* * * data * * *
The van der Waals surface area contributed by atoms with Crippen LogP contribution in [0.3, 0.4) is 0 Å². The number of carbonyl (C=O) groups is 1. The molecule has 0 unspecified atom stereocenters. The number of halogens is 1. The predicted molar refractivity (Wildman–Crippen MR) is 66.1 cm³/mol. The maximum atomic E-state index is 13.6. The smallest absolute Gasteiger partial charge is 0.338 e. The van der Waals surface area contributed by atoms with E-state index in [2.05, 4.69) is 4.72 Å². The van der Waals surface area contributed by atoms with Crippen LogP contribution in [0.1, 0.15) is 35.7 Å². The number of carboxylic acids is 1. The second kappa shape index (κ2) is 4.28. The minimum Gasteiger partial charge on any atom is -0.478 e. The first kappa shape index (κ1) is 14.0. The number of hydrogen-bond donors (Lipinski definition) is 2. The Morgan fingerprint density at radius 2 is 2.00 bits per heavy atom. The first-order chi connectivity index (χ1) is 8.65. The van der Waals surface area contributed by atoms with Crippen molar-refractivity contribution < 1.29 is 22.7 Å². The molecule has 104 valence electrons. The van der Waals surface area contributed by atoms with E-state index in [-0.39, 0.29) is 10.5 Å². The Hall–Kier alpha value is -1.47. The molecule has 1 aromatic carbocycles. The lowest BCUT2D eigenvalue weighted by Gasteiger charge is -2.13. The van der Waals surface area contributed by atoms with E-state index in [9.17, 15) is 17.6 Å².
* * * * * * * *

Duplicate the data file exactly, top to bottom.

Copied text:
The van der Waals surface area contributed by atoms with Crippen LogP contribution in [0.3, 0.4) is 0 Å². The number of carbonyl (C=O) groups is 1. The molecule has 0 unspecified atom stereocenters. The number of halogens is 1. The predicted molar refractivity (Wildman–Crippen MR) is 66.1 cm³/mol. The maximum atomic E-state index is 13.6. The smallest absolute Gasteiger partial charge is 0.338 e. The van der Waals surface area contributed by atoms with E-state index in [2.05, 4.69) is 4.72 Å². The van der Waals surface area contributed by atoms with Crippen LogP contribution in [0.1, 0.15) is 35.7 Å². The number of carboxylic acids is 1. The second kappa shape index (κ2) is 4.28. The minimum Gasteiger partial charge on any atom is -0.478 e. The first kappa shape index (κ1) is 14.0. The number of hydrogen-bond donors (Lipinski definition) is 2. The Morgan fingerprint density at radius 2 is 2.00 bits per heavy atom. The first-order chi connectivity index (χ1) is 8.65. The van der Waals surface area contributed by atoms with Crippen molar-refractivity contribution < 1.29 is 22.7 Å². The molecule has 104 valence electrons. The van der Waals surface area contributed by atoms with E-state index in [-0.39, 0.29) is 10.5 Å². The Hall–Kier alpha value is -1.47. The molecule has 1 aromatic carbocycles. The lowest BCUT2D eigenvalue weighted by Gasteiger charge is -2.13. The van der Waals surface area contributed by atoms with E-state index in [9.17, 15) is 17.6 Å².